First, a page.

Jacob Riis (essay date 1888)
SOURCE: "Flashes from the Slums: Pictures in Dark Places by the Lighting Process," in Photography: Essays & Images, edited by Beaumont Newhall, The Museum of Modern Art, 1980, pp. 154-57.
[In the following essay, which originally appeared in the New York Sun, Riis comments on some of his photographs.]
With their way illuminated by spasmodic flashes, as bright and sharp and brief as those of the lightning itself, a mysterious party has lately been startling the town o' nights. Somnolent policemen on the street, denizens of the dives in their dens, tramps and bummers in their socalled lodgings, and all the people of the wild and wonderful variety of New York night life have in their turn marvelled at and been frightened by the phenomenon. What they saw was three or four figures in the gloom, a ghostly tripod, some weird and uncanny movements, the blinding flash, and then they heard the patter of retreating footsteps, and the mysterious visitors were gone before they could collect their scattered thoughts and try to find out what it was all about. Of course all this fuss speedily became known to THE SUN reporters, and equally as a matter of course they speedily found out the meaning of the seeming mystery. But at the request of the parties interested the publication of the facts was delayed until the purpose of the expedition was accomplished. That has now been done, and its history may now be written.
The party consisted of members of the Society of Amateur Photographers of New York experimenting with the process of taking instantaneous pictures by an artifical flash light, and their guide and conductor, an energetic gentleman, who combines in his person, though not in practice, the two dignities of deacon in a Long Island church and a police reporter in New York. His object in the matter, besides the interest in the taking of the pictures, was the collection of a series of views for magic lantern slides, showing, as no mere description could, the misery and vice that he had noticed in his ten years of experience. Aside from its strong human interest, he thought that this treatment of the topic would call attention to the needs of the situation, and suggest the direction in which much good might be done. The nature of this feature of the deacon-reporter's idea is indicated by the way he has succeeded in interesting the children in his Sunday school on Long Island in the work of helping the destitute children of the metropolis. The ground about the little church edifice is turned into a garden, in which the Sunday school children work at spading, hoeing, planting, and weeding, and the potatoes and other vegetables thus raised are contributed to a children's home in this city. In furtherance of just such aims the deaconreporter threw himself with tireless energy into the pursuit of pictures of Gotham's crime and misery by night and day to make a foundation for a lecture called "The Other Half; How it Lives and Dies in New York," to give at church and Sunday school exhibitions, and the like.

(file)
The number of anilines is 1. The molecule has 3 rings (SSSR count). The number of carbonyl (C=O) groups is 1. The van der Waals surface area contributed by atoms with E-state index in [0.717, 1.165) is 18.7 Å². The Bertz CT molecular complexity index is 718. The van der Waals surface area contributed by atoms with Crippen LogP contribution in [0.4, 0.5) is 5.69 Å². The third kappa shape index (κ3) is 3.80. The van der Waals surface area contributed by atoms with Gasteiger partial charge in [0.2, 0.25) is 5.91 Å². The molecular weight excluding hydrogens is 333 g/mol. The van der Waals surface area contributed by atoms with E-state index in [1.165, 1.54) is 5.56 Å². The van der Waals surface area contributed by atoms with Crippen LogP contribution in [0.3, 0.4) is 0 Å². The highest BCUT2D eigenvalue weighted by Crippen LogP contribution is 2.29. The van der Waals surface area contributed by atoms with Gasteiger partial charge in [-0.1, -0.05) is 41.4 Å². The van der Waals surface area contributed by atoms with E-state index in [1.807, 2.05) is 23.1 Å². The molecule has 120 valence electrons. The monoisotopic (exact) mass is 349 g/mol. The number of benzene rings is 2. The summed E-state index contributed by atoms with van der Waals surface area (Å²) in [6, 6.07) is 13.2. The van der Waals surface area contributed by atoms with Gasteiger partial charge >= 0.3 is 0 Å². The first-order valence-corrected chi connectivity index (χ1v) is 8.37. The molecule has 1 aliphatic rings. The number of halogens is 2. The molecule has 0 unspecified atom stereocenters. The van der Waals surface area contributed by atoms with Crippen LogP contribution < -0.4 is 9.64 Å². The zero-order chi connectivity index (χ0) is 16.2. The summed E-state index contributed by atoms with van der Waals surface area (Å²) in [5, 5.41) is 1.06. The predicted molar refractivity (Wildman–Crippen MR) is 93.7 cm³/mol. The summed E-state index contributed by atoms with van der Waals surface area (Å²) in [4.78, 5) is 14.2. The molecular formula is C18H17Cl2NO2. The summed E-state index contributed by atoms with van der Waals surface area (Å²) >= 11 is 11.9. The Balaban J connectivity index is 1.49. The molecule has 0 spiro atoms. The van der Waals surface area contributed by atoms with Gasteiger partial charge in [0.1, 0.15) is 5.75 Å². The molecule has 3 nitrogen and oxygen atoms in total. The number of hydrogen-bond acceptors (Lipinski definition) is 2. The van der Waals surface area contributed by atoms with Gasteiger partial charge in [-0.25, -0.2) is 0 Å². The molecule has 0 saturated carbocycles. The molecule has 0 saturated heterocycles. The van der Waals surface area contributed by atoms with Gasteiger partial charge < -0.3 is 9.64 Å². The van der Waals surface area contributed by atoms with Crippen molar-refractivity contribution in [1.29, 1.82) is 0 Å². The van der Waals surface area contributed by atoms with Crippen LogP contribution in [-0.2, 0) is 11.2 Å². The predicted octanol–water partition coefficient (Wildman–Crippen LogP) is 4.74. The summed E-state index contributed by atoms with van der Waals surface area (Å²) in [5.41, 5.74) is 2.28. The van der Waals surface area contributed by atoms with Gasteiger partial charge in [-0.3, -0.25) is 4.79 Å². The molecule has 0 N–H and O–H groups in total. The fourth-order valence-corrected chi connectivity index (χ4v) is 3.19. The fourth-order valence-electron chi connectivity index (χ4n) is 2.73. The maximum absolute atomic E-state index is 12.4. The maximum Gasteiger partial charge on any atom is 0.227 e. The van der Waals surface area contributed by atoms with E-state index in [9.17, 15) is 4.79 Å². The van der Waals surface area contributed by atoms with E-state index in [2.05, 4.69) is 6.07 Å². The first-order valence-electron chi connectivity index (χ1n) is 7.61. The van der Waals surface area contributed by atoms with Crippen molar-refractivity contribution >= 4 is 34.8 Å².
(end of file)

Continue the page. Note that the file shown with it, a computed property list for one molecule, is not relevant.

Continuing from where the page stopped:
The entire composition of the night rousing party was: Dr. Henry G. Piffard and Richard Hoe Lawrence, two accomplished and progressive amateur photographers; Dr. John T. Nagle of the Health Board, who is strongly interested in the same direction, and Jacob A. Riis, the deacon-reporter.
The first picture in this report gives a view of life among the white slaves, as the needle-women of New York are truthfully and pathetically designated since THE SUN has disclosed so much of the misery and oppression they suffer. The women are mother and daughter, both widows. As they are both able to work, and have no children or any one depending on them, they are exceptionally well off among the class to which they belong. But it is only by unremitting work, early and late, that they are able to keep over themselves the poor shelter of a tenement house roof and provide the actual necessaries of life.
The adventures of the picture-taking party in other directions were interesting and sometimes amusing. Their night pictures were faithful and characteristic, being mostly snap shots and surprises. In the daytime they could not altogether avoid having their object known, and, struggle as they might against it, they could not altogether prevent the natural instinct of fixing up for a picture from being followed. When a view was of interest and value as they found it, they were sometimes unable to stop the preparation and posing from almost...
(The entire section is 1856 words.)